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U.S. Buys Up Ebola Gear, Leaving Little for Africa

Manufacturers Strain to Meet Demand Amid Rising Anxiety

WALL STREET JOURNAL                                                                                                       Nov. 25, 2014
 By Drew Hinshaw in Accra, Ghana, and Jacob Bunge in Chicago

Protective suits were running low in Sierra Leone this month, when a Christian charity decided to ship some over. The charity turned to American medical-wear suppliers, which came back with bad news: The suits needed to treat Ebola are running low in America, too.

A worker wearing Personal Protective Equipment has his name written on his suit before leaving an Ebola treatment center in Guinea last week. Agence France-Presse/Getty Images

“There’s been some sleepless nights,” said Jennifer Mounsey, director of corporate engagement for World Vision, the Christian humanitarian group based in Monrovia, Calif. “We’re all sweating bullets.”

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People are treating Africa like a country because of Ebola

From Monrovia to Guangdong, Africans can't escape the stigma. (Reuters/Alex Lee)Benno Muchler - November 25, 2014 -

Ebola was one of the biggest news stories this year. What did we learn from it? Not much. Panic and fear replaced rational thinking. And there was another pernicious behavior we didn’t change.

Ebola would have been a chance to start differentiating Africa. Yet, we’re doing quite the opposite. We continue to look at Africa as one country. We act as if the whole continent is contaminated. And most sadly, outside Africa we stigmatize Africans, no matter which part of the continent they’re from, because of Ebola.

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Ebola Is Changing Course In Liberia. Will The U.S. Military Adapt?

A helicopter's eye view of a new ETU, funded by USAID and built by Save the Children.November 25, 2014 - by Kelly McEvers -

The Ebola outbreak started in rural areas, but by June it had reached Liberia's capital, Monrovia.

By August, the number of people contracting the Ebola virus in the country was doubling every week. The Liberian government and aid workers begged for help.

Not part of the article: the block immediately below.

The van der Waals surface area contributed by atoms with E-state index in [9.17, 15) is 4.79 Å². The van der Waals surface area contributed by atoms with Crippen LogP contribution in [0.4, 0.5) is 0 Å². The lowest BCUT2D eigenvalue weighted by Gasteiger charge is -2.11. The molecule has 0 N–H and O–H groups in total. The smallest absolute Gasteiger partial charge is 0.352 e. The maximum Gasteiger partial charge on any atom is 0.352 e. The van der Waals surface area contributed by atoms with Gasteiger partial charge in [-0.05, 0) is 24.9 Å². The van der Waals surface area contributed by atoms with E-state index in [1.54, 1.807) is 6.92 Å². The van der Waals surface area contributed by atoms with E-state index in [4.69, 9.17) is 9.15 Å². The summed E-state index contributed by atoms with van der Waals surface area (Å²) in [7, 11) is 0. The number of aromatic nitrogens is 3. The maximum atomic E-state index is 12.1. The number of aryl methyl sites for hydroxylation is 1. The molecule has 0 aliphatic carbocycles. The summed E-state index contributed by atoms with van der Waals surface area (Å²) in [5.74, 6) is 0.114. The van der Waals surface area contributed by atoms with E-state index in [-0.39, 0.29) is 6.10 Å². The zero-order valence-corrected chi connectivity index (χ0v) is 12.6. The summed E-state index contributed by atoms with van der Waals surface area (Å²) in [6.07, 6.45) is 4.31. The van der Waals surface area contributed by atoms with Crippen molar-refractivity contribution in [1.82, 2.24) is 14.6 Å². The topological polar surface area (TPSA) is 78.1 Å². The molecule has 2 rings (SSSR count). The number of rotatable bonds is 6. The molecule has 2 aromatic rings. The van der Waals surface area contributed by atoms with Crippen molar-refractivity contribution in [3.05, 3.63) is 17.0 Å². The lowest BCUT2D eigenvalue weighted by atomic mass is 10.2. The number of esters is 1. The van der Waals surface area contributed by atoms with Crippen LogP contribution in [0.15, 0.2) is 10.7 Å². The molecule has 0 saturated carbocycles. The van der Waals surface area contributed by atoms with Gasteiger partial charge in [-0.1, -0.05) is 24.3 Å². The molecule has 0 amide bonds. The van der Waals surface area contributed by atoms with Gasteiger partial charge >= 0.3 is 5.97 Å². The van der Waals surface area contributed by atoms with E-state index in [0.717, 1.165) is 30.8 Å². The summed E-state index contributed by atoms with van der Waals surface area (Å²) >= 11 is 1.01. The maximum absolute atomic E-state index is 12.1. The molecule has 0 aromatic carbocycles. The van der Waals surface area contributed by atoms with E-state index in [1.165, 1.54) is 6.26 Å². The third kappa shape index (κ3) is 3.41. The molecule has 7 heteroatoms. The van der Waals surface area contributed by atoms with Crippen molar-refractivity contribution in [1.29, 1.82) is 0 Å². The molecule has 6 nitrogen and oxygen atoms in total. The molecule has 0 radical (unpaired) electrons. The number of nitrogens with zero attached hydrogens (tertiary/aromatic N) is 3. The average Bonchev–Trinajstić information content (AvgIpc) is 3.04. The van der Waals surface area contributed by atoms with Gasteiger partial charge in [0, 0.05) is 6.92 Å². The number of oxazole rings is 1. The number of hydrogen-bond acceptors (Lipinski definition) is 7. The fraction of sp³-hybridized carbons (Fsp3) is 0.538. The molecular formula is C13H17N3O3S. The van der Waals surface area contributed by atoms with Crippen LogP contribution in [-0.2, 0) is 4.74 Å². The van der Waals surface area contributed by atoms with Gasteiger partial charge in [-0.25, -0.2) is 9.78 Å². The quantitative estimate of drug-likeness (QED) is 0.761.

Enter the U.S. military, who along with other U.S. agencies had a clear plan in mid-September to build more Ebola treatment units, or ETUs. At least one would be built in the major town of each of Liberia's 15 counties. That way, sick patients in those counties wouldn't bring more Ebola to the capital.

But it's taken a long time to build these ETUs; most won't be done until the end of the year. And now the spread of Ebola changing — clusters are popping up in remote rural areas. So building a huge treatment center in each county's main town may no longer make sense.

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Who Will Pay Ebola Patients' Medical Bills in the U.S.?

THE NATIONAL JOURNAL   By Maria Koren           Nov. 24, 2014

...Nine people have been treated for the virus in the U.S. since August. Seven recovered. The National Institutes of Health Clinical Center, which treated one of them, estimates treatment for patients diagnosed with Ebola costs $50,000 a day. Officials at the University of Nebraska Medical Center, which cared for two patients, put the daily cost at $30,000, and the totalat $1.16 million for a single patient. Most patients have been hospitalized for more than two weeks.

The U.S. has shown it can beat Ebola. But who will pay for the expensive care it takes to do it?

It's a tough question, and one that the people holding the bills seem reluctant to answer. Hospitals that have treated patients in Georgia, Nebraska, New York, and Texas did not respond to requests for comment, nor did the governors' offices of these states. NIH was forthcothcoming about cost of care, but the feds pick up the tab for treatment there.

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Notable Absence of New Ebola Quarantines at New York Area Airports

NEW YORK TIMES    By Anemona Hartocollis                                                          NOV. 24, 2014

NEW YORK   ...since Kaci Hickox, a nurse, flew into Newark’s airport on Oct. 24 and was kept at a hospital for three days, no one else has been caught up in the quarantine dragnet at the New York and New Jersey airports.